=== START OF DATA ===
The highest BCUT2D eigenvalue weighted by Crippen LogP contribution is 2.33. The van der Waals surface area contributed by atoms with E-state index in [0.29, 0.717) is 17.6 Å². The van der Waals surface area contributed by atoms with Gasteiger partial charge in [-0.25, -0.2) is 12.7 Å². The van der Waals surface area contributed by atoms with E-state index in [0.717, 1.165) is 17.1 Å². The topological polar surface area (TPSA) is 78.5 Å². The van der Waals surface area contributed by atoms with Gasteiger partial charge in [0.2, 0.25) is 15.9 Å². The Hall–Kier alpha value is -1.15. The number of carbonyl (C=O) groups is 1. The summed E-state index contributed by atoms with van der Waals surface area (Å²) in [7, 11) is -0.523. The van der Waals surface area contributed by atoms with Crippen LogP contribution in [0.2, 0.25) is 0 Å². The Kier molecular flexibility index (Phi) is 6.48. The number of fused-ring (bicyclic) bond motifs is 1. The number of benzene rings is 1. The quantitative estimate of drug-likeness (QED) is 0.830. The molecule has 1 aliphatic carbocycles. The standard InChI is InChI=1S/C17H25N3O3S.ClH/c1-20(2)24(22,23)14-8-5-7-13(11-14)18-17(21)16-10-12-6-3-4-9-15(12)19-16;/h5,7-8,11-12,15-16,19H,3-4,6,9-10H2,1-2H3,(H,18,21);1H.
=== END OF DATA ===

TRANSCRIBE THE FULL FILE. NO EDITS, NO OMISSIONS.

The highest BCUT2D eigenvalue weighted by Crippen LogP contribution is 2.33. The van der Waals surface area contributed by atoms with E-state index in [0.29, 0.717) is 17.6 Å². The van der Waals surface area contributed by atoms with Gasteiger partial charge in [-0.25, -0.2) is 12.7 Å². The van der Waals surface area contributed by atoms with E-state index in [0.717, 1.165) is 17.1 Å². The topological polar surface area (TPSA) is 78.5 Å². The van der Waals surface area contributed by atoms with Gasteiger partial charge in [0.2, 0.25) is 15.9 Å². The Hall–Kier alpha value is -1.15. The number of carbonyl (C=O) groups is 1. The summed E-state index contributed by atoms with van der Waals surface area (Å²) in [7, 11) is -0.523. The van der Waals surface area contributed by atoms with Crippen LogP contribution in [0.2, 0.25) is 0 Å². The Kier molecular flexibility index (Phi) is 6.48. The number of fused-ring (bicyclic) bond motifs is 1. The number of benzene rings is 1. The quantitative estimate of drug-likeness (QED) is 0.830. The molecule has 1 aliphatic carbocycles. The standard InChI is InChI=1S/C17H25N3O3S.ClH/c1-20(2)24(22,23)14-8-5-7-13(11-14)18-17(21)16-10-12-6-3-4-9-15(12)19-16;/h5,7-8,11-12,15-16,19H,3-4,6,9-10H2,1-2H3,(H,18,21);1H.